The Atari 2600 Saved My Life

The Atari 2600 Saved My Life

Sure, it sounds dramatic: an Atari console saved my life. But it’s a true story.

When I was five years old I fell ill with encephalitis, a brain infection that can be life-threatening. A lot of it is still a blur, even after all these years. I remember eating a Rainbow Paddle Pop at my grandparents’ house, vomiting, and then waking up in intensive care. I’m sorry to say that Rainbow Paddle Pops have been a hard sell for me ever since.

But one thing I do remember vividly is when I was eventually moved to one of the children’s wards of the hospital, there was an Atari console. The OG, the grandfather, an Atari 2600, replete with the basic joystick and a red button to make all your moves. I was obsessed.

It’s no surprise that video games are a great distraction when you’re a sick kid stuck in hospital. Nowadays there are charities like Child’s Play that provide consoles to hospitals, recognising the mental health benefits that come from gaming. And that’s what that Atari did for me.

I love competition. I blame/credit my dad for always making us earn the win, no matter what we played growing up. “Oh, you want to go bowling? Sure, but I’m not going to throw gutter balls and let you win.”

In hospital, the Atari offered me that same sense of competition, while accommodating my pretty weak energy levels. You could go whizzing around the racetrack in Grand Prix (which I, unfortunately, pronounced “grand pricks” at the time) and dart in and out of traffic in Frogger (still my absolute favourite to this day).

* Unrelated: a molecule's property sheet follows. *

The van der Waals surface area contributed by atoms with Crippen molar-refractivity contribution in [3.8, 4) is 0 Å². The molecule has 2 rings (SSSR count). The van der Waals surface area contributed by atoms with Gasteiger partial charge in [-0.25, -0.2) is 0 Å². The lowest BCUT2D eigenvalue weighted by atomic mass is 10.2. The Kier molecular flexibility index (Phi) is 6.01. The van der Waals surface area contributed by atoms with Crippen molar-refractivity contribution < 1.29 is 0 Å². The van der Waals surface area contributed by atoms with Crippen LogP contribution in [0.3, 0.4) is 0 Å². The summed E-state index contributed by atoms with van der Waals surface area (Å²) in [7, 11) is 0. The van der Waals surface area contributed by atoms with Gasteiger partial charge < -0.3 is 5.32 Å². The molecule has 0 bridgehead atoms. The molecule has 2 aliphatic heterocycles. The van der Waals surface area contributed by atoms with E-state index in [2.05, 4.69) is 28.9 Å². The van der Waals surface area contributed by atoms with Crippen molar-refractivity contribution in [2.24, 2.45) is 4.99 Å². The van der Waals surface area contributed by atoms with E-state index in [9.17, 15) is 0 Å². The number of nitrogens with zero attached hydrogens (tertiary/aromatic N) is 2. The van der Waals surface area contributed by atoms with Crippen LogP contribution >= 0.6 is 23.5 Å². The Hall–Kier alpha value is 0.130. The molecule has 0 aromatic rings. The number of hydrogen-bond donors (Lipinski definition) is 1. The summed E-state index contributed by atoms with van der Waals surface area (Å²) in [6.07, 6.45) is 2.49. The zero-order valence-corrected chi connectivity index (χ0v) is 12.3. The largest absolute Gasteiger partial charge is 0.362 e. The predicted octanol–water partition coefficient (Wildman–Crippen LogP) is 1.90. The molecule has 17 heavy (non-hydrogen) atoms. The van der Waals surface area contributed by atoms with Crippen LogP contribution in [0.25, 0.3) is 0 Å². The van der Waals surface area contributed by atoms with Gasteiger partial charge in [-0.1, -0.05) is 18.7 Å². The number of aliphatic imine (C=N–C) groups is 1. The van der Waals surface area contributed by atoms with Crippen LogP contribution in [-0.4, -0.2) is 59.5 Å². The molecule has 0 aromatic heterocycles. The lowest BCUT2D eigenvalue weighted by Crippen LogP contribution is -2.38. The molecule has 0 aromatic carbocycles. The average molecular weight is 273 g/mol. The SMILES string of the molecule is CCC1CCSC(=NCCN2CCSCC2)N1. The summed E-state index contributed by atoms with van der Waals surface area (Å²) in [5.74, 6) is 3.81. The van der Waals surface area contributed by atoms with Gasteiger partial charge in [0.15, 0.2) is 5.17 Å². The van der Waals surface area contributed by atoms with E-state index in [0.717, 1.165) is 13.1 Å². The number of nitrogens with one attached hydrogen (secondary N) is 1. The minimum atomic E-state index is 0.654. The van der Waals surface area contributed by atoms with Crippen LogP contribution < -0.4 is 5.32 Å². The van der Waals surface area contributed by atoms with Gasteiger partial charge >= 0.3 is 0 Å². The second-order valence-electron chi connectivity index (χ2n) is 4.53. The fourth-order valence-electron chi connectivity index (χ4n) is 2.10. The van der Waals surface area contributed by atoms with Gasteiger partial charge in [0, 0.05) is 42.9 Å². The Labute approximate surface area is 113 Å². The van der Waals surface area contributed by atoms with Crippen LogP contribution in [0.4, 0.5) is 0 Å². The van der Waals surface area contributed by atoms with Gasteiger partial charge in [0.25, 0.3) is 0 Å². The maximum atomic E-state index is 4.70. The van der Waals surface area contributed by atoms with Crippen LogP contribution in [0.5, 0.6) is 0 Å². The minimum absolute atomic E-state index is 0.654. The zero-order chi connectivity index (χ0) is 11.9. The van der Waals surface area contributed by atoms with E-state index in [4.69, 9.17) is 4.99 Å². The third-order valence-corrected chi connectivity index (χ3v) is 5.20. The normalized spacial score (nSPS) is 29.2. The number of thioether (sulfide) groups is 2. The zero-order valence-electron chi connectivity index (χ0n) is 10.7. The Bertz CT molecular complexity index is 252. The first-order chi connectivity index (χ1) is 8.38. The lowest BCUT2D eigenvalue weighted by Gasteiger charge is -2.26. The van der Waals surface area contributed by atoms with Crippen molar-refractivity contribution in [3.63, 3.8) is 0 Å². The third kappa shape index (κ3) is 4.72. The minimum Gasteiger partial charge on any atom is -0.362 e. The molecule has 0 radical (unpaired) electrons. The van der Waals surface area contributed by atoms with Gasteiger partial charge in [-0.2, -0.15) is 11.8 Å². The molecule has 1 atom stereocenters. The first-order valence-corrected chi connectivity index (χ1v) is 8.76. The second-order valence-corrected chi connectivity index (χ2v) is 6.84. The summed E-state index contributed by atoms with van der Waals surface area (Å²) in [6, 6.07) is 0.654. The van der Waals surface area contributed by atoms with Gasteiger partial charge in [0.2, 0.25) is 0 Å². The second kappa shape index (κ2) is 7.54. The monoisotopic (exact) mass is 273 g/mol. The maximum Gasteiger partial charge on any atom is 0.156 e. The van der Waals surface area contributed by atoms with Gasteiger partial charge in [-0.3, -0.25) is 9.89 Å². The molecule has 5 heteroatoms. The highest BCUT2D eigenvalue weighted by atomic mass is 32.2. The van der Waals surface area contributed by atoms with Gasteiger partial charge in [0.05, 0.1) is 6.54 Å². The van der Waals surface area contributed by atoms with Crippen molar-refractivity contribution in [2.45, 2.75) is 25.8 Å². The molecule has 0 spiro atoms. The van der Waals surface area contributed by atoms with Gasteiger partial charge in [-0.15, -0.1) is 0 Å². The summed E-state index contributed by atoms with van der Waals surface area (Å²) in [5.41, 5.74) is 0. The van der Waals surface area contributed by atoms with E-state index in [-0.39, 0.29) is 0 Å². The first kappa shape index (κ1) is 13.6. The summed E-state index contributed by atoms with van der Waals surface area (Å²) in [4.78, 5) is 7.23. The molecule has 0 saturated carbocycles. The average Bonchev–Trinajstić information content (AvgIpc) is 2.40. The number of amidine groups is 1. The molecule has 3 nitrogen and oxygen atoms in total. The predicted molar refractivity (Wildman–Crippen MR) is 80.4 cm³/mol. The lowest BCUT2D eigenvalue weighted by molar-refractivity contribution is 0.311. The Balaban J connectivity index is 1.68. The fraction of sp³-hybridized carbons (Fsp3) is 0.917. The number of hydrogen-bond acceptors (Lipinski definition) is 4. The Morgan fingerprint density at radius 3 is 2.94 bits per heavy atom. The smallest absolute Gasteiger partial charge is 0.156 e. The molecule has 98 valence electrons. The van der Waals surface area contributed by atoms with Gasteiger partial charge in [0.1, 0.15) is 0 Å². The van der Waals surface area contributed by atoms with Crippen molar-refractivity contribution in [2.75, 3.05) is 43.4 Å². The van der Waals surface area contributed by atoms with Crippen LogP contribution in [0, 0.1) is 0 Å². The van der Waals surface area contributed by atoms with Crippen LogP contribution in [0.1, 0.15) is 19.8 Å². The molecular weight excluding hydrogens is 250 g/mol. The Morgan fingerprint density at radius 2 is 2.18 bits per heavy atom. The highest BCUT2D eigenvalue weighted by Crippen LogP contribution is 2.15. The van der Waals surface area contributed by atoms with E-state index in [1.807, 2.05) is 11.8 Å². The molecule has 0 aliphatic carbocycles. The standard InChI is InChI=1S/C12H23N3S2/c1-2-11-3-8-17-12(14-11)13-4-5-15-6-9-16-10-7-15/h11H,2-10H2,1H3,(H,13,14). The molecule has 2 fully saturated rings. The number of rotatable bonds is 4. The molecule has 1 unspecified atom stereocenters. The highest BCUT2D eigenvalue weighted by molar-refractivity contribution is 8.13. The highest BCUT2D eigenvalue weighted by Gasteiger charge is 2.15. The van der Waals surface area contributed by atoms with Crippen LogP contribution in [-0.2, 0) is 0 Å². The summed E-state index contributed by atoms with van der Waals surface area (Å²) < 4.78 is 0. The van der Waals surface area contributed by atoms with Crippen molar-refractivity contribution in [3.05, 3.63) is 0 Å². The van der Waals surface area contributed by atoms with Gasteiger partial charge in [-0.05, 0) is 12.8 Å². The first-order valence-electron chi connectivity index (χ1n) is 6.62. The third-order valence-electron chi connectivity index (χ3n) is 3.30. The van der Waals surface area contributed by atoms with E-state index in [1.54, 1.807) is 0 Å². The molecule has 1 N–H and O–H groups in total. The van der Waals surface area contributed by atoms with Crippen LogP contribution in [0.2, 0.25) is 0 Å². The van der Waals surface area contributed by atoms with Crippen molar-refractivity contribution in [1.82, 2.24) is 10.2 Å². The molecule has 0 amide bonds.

My parents picked up on my newfound obsession and offered me a bribe: get out of hospital and we’ll buy you an Atari. You’re on! I was out of hospital in a week.

While my full recovery went on for a long time after that, I had my precious Atari — and my brothers were pretty pleased with the deal, too. I swear we nearly wore that thing out. There have been Game Boys, Nintendo 64’s and PlayStation 2’s since then that have captured our attention, but nothing will ever match the Atari for me.

I forgot about the attachment of your very first gaming console until my five-year-old niece got her hands on a Nintendo Switch (that’s actually her Dad’s). She excitedly, and in great detail, told me about her mission to get Princess Peach, and how she’d convinced her parents to hold a games night as a treat during the school holidays. Super Mario Party got her good.

I saw that same competitive spirit in her eyes and immediately just wanted to reboot my old Atari and go a couple of rounds of Frogger with her. And of course, I would be in it to win it!

Do you remember your first games console? Do you always play for keeps, even when your opponent is a child? And do you know where I can get my hands on a time machine so I can bring back my Atari from 1987?


  • I remember having an Atari 2600 in the house, but I was so young I don’t really remember gaming on it. We had a game called beam rider which was like space invaders, and we had a Looney Tunes Roadrunner game which I think might have been like Frogger – we also had asteroid. What I do remember is getting a Sega master system and playing that bad boy to death with my brother and dad. Alex Kidd built in, sonic, Moonwalker, fantasy zone. That was such a good machine. Remember how you had that box in-between the TV antenna and the console with the switch you’d need to flick to go from console to TV? Remember having to tune in your console, everyone? And when you finally get it, it’s like winning a prize! Now everybody bitches that they can’t get 120Hz out of their HDMI cable….

  • Atari 2600 was my second console (Hanimex was my first). Got it in 1984, I think it was. There were some great consoles in those early days – I also lusted after Intellivision and ColecoVision and Vectrex. But went for Atari because it was the king.

    Pitfall, Asteroids, Space Invaders were all great, but Star Raiders was my favourite of them all.

Show more comments

Log in to comment on this story!